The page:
Superman 254 (July 1972) contains absolutely the worst editorial decision ever made about Superman.
O’Neil, Swan and Anderson have Superman come to the aid of some sketchy aliens, who zap him with a ray, though it has no apparent effect.
Returning to Earth, Superman finds that any force he exerts rebounds on him.
Superman goes to check on Billy Anders, and finds that he has been bonded to his lynx. If they are separated, the boy falls back into a coma. Then one of the aliens shows up. He explains what his former comrades were up to, and offers to help. The explanation is long and stupid, but not as bad as the result. He uses a machine to store Superman’s strength inside Billy.
Superman can access this strength by mentally visualizing a lynx, which connects him with Billy.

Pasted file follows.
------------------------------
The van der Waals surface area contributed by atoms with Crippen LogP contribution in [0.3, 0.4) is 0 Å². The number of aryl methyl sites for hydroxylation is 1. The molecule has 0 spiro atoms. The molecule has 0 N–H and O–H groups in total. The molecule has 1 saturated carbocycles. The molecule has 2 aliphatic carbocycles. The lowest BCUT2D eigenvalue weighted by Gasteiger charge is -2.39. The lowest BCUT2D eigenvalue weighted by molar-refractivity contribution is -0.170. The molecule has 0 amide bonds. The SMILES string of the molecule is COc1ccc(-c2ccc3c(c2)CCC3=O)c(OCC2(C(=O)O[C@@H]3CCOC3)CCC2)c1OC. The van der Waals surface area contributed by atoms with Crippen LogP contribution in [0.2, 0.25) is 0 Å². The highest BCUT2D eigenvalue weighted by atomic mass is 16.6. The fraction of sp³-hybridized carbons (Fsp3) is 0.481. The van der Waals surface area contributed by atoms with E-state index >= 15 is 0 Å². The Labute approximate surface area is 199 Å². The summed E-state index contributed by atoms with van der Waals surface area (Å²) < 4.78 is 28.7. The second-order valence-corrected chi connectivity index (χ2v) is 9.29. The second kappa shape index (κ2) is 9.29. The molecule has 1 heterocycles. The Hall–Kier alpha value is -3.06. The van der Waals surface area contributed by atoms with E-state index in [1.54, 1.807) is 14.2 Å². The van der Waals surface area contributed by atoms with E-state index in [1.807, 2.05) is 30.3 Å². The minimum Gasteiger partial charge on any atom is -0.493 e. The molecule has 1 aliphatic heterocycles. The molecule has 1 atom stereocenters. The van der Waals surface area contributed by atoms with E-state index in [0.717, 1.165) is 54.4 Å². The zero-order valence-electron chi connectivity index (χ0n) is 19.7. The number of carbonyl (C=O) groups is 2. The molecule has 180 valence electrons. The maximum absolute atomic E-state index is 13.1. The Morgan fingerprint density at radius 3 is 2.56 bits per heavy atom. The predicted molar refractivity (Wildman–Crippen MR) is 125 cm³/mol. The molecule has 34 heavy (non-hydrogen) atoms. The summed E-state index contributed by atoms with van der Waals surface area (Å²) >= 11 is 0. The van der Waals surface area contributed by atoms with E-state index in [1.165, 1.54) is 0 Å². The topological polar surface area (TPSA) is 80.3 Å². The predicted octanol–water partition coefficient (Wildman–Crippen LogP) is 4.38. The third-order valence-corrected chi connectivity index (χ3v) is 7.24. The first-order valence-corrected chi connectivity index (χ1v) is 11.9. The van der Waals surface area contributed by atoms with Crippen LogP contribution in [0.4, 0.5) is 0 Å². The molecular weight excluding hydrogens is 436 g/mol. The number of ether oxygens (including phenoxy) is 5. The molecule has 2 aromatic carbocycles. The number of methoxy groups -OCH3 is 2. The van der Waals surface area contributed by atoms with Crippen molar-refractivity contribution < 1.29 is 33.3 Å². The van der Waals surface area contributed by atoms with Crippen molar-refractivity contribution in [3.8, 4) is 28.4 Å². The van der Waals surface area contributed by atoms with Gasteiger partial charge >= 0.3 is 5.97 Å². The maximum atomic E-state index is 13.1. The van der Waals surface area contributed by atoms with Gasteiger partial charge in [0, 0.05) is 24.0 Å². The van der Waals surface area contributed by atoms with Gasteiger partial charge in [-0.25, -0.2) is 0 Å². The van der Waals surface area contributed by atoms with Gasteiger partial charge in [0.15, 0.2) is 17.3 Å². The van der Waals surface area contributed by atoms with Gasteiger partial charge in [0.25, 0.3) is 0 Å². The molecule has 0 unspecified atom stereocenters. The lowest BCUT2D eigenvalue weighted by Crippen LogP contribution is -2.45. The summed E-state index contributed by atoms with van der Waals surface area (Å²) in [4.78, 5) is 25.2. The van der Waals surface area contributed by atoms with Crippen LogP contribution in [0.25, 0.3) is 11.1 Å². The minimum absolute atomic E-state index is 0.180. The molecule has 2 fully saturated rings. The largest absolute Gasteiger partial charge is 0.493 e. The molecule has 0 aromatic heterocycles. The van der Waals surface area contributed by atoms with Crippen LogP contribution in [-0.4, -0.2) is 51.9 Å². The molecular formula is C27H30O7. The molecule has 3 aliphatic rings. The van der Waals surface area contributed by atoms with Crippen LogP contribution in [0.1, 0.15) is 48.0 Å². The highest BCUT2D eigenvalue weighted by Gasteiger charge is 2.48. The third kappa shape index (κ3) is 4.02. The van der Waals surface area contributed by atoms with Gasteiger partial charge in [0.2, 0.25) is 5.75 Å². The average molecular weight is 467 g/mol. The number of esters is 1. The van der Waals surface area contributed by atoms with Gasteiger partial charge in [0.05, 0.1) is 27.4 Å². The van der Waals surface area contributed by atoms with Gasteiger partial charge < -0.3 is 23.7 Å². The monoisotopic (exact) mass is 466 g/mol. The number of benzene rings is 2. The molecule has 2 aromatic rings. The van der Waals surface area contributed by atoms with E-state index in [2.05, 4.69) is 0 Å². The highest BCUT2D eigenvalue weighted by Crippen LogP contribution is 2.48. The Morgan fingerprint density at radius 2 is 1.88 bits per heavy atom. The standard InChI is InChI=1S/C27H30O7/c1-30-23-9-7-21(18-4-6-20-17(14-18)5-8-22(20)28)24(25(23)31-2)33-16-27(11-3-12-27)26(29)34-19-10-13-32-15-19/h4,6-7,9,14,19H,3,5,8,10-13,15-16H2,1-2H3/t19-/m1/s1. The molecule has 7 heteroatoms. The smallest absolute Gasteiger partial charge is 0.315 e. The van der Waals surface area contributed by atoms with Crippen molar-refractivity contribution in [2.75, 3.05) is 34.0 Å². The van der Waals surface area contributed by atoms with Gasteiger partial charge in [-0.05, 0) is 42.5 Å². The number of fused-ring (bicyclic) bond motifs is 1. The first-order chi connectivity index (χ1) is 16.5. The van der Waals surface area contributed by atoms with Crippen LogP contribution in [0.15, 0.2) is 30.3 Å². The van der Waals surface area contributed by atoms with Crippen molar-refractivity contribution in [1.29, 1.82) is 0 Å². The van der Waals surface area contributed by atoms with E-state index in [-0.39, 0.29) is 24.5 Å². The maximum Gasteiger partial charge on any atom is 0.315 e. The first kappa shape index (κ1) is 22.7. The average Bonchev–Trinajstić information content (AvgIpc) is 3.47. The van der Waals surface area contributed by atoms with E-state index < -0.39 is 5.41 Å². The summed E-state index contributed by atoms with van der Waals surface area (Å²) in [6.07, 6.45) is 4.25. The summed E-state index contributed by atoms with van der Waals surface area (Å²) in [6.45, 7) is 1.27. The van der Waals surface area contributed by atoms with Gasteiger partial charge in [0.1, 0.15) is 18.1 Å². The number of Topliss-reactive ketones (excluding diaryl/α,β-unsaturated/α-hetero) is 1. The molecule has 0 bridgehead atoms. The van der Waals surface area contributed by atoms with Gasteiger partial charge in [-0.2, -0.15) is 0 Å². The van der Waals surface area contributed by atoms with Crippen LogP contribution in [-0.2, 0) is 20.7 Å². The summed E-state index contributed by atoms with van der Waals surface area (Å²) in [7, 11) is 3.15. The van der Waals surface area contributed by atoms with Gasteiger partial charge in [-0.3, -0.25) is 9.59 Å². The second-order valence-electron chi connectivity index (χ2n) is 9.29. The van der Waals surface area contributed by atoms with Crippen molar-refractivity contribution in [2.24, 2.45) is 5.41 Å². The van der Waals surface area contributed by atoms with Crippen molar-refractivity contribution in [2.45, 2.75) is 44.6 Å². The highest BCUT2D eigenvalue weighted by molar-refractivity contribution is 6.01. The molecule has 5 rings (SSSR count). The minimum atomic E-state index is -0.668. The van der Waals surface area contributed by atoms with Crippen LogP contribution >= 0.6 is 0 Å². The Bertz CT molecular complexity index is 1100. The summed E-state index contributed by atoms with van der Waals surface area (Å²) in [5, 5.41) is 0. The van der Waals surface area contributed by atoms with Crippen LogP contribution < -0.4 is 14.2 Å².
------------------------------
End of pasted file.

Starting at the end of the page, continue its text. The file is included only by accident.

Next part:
After a successful test run, Superman proclaims that he, the boy and the lynx are now partners.
The idea behind this was along the lines of the Sand Superman. Reducing Superman’s power level to make him more “relateable.” Cause really, there were so many children who simply weren’t enjoying Superman stories because his powers were not being stored inside a boy and his lynx.
Soooo much better in every way is the back-up, as Len Wein and Neal Adams execute a charming Private Life of Clark Kent story. Clark is asked by a neighbour to look after her infant daughter for a few minutes, but the child promptly disappears out of a locked room.
Clark is completely mystified. There are no big villains or clever schemes, no magic or space warps. But how did the baby get out of the room, and where did it go?
After searching the building, Clark returns to find the girl right where she had been in the first place. He keeps his eye on her this time, and sees how she sneaks out through a pet door.
Just a perfect little tale. No lynx needed.